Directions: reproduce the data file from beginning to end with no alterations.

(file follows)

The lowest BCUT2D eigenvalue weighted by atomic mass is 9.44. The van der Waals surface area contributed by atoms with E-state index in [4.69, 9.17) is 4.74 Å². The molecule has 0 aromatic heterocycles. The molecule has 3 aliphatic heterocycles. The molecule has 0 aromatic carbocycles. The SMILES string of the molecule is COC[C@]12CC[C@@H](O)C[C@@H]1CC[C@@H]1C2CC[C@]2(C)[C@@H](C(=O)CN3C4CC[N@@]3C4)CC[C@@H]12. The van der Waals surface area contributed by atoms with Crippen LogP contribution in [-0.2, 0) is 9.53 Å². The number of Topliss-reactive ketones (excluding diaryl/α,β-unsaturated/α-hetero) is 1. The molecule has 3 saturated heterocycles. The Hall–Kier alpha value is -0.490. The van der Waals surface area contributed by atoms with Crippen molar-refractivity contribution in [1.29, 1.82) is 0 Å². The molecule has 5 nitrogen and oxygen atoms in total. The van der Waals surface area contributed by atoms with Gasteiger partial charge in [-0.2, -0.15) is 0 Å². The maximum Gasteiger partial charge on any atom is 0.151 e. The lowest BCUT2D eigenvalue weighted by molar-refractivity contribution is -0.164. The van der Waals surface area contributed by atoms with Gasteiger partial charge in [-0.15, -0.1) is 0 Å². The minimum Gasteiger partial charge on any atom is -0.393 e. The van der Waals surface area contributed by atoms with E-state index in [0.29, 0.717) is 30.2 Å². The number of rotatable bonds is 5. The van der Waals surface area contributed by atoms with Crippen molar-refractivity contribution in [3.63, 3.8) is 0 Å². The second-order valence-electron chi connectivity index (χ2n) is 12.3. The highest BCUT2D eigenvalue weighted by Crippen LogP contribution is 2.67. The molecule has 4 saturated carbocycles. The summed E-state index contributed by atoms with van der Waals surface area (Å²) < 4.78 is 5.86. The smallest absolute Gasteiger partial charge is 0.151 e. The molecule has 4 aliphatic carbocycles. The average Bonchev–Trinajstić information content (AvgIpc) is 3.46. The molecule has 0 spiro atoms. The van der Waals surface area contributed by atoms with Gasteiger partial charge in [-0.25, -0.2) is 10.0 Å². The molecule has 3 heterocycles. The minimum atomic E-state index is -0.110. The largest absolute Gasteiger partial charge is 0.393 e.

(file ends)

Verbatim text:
The lowest BCUT2D eigenvalue weighted by atomic mass is 9.44. The van der Waals surface area contributed by atoms with E-state index in [4.69, 9.17) is 4.74 Å². The molecule has 0 aromatic heterocycles. The molecule has 3 aliphatic heterocycles. The molecule has 0 aromatic carbocycles. The SMILES string of the molecule is COC[C@]12CC[C@@H](O)C[C@@H]1CC[C@@H]1C2CC[C@]2(C)[C@@H](C(=O)CN3C4CC[N@@]3C4)CC[C@@H]12. The van der Waals surface area contributed by atoms with Crippen LogP contribution in [-0.2, 0) is 9.53 Å². The number of Topliss-reactive ketones (excluding diaryl/α,β-unsaturated/α-hetero) is 1. The molecule has 3 saturated heterocycles. The Hall–Kier alpha value is -0.490. The van der Waals surface area contributed by atoms with Crippen molar-refractivity contribution in [1.29, 1.82) is 0 Å². The molecule has 5 nitrogen and oxygen atoms in total. The van der Waals surface area contributed by atoms with Gasteiger partial charge in [-0.2, -0.15) is 0 Å². The maximum Gasteiger partial charge on any atom is 0.151 e. The lowest BCUT2D eigenvalue weighted by molar-refractivity contribution is -0.164. The van der Waals surface area contributed by atoms with Gasteiger partial charge in [-0.15, -0.1) is 0 Å². The minimum Gasteiger partial charge on any atom is -0.393 e. The van der Waals surface area contributed by atoms with E-state index in [0.29, 0.717) is 30.2 Å². The number of rotatable bonds is 5. The van der Waals surface area contributed by atoms with Crippen molar-refractivity contribution in [3.63, 3.8) is 0 Å². The second-order valence-electron chi connectivity index (χ2n) is 12.3. The highest BCUT2D eigenvalue weighted by Crippen LogP contribution is 2.67. The molecule has 4 saturated carbocycles. The summed E-state index contributed by atoms with van der Waals surface area (Å²) < 4.78 is 5.86. The smallest absolute Gasteiger partial charge is 0.151 e. The molecule has 4 aliphatic carbocycles. The average Bonchev–Trinajstić information content (AvgIpc) is 3.46. The molecule has 0 spiro atoms. The van der Waals surface area contributed by atoms with Gasteiger partial charge in [-0.25, -0.2) is 10.0 Å². The molecule has 3 heterocycles. The minimum atomic E-state index is -0.110. The largest absolute Gasteiger partial charge is 0.393 e.